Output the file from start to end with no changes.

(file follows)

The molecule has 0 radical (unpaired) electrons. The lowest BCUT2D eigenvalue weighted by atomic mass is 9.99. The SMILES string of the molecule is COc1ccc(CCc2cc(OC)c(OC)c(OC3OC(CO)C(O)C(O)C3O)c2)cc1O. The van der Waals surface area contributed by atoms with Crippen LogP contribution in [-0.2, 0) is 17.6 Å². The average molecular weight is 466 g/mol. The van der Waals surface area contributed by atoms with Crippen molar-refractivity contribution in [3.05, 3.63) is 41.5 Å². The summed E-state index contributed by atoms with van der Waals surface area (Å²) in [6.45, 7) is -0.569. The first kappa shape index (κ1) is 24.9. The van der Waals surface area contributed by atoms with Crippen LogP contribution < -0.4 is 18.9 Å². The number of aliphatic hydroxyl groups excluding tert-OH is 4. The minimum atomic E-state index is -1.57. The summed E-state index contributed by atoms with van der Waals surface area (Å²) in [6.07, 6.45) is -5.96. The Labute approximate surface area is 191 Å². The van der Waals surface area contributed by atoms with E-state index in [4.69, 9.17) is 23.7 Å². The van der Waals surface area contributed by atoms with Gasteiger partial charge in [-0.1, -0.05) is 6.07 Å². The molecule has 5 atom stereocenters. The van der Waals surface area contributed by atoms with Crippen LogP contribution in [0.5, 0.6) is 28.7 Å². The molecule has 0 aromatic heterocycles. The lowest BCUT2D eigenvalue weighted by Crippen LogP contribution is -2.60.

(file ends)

The molecule has 0 radical (unpaired) electrons. The lowest BCUT2D eigenvalue weighted by atomic mass is 9.99. The SMILES string of the molecule is COc1ccc(CCc2cc(OC)c(OC)c(OC3OC(CO)C(O)C(O)C3O)c2)cc1O. The van der Waals surface area contributed by atoms with Crippen LogP contribution in [-0.2, 0) is 17.6 Å². The average molecular weight is 466 g/mol. The van der Waals surface area contributed by atoms with Crippen molar-refractivity contribution in [3.05, 3.63) is 41.5 Å². The summed E-state index contributed by atoms with van der Waals surface area (Å²) in [6.45, 7) is -0.569. The first kappa shape index (κ1) is 24.9. The van der Waals surface area contributed by atoms with Crippen LogP contribution < -0.4 is 18.9 Å². The number of aliphatic hydroxyl groups excluding tert-OH is 4. The minimum atomic E-state index is -1.57. The summed E-state index contributed by atoms with van der Waals surface area (Å²) in [6.07, 6.45) is -5.96. The Labute approximate surface area is 191 Å². The van der Waals surface area contributed by atoms with E-state index in [4.69, 9.17) is 23.7 Å². The van der Waals surface area contributed by atoms with Gasteiger partial charge in [-0.1, -0.05) is 6.07 Å². The molecule has 5 atom stereocenters. The van der Waals surface area contributed by atoms with Crippen LogP contribution in [0.5, 0.6) is 28.7 Å². The molecule has 0 aromatic heterocycles. The lowest BCUT2D eigenvalue weighted by Crippen LogP contribution is -2.60.